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Monkey vs Dog BJJ match!

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Hereford Open Sunday 23rd June 2013

Another really good day the the Hereford Open, a really well run comp with awesome medals!

On a personal note I got to the Bronze final of my category before having to tap due to dislocating my shoulder while driving in on a single leg. Shit that hurts! The Red Cross paramedic guys helped me pop it into place on the mat and have been icing it since – it has now ceased up! Hopefully it won’t keep me off the mat too long 🙂

I also met Seymour Yang (Meerkatsu) today and he is a very cool bloke

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All in all another top day at this awesome local competition. Can’t recommend it highly enough if you are thinking of entering. The next event is on Sunday September 15th 2013 and tickets are available here: http://ho19.eventbrite.com/ (White belt Adults and Juveniles only at this comp)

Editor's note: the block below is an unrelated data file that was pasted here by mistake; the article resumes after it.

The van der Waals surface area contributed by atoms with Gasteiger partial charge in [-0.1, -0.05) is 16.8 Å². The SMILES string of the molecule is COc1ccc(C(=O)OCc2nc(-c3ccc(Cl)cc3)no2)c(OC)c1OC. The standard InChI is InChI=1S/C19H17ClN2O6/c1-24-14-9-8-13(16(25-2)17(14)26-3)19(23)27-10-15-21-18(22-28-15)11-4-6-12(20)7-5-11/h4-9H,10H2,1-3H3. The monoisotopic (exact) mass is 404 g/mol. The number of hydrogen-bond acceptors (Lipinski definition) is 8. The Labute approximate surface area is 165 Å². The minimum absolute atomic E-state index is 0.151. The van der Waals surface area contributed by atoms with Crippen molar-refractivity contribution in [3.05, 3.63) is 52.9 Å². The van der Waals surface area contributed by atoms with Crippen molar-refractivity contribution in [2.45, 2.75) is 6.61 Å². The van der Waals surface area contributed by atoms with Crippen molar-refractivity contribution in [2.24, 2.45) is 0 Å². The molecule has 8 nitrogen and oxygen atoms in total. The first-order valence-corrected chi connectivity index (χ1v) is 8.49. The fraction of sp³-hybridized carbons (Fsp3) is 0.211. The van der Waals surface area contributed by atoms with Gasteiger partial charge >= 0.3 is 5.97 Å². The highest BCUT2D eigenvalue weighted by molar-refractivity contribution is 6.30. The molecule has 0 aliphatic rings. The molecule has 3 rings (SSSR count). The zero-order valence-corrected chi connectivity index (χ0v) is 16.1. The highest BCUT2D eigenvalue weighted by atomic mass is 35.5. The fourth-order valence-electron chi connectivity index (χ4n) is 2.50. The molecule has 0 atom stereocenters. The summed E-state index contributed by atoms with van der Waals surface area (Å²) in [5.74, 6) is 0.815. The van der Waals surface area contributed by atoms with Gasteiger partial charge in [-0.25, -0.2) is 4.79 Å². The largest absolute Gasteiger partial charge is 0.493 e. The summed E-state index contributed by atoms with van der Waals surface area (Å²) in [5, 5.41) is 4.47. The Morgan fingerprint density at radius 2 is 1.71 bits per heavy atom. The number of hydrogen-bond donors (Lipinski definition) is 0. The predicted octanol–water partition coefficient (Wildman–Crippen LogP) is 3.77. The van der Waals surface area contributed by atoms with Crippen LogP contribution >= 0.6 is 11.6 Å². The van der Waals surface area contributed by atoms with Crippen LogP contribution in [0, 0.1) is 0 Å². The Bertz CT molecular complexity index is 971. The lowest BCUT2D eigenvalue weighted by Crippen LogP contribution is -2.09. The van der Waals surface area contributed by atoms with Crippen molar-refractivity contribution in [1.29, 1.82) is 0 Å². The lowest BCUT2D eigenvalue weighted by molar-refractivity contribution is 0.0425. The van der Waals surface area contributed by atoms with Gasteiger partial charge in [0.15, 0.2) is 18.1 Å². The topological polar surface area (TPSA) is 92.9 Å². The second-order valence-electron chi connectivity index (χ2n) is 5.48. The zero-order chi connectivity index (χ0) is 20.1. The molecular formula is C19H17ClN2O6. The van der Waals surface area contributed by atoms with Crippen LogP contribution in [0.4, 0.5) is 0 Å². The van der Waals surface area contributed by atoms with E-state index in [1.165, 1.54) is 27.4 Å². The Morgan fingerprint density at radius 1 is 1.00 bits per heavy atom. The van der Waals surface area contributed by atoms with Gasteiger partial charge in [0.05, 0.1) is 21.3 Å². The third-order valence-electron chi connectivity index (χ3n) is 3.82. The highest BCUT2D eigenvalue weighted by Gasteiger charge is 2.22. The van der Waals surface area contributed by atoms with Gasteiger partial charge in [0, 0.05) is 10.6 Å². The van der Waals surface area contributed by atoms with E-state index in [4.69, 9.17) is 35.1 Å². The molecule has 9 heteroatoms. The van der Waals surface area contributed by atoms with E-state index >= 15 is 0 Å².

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The UKBJJA is coming, it’s a good thing.

Well respected members of the UK BJJ scene are forming the UK BJJ Association.

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Currently they are taking memberships for UK BJJ clubs soon they will be taking memberships for individuals. Eventually they will be running copetitions.

This is HUGE for the UK BJJ scene and will go a long way to regulating the sport we love and could even help BJJ attain national sport recognition. Something that will benefit many players and will grow our sport through new initiatives and programs (think Judo).

Get your clubs registered by visiting the official website here – http://ukbjja.org/

 

The UKBJJA’s objectives are listed below and in my opinion are fundamental to growing our sport, while preserving the aspects which contain it’s essence:

 

The UKBJJA is a non-profit organisation and any surplus funds are to be reserved for investment for development of the sport. The objectives of the UKBJJA are:

1)     To preserve and protect the integrity of BJJ as a performance based martial art

2)     To promote BJJ and encourage wider participation in all areas of the sport

3)     To provide a framework for national recognition of the sport

4)     To preserve the integrity of the ranking system

5)     To provide a framework for competitions and individual schools to follow to ensure minimum standards of safety and good practice

6)     To represent all clubs and members in a democratic and transparent manner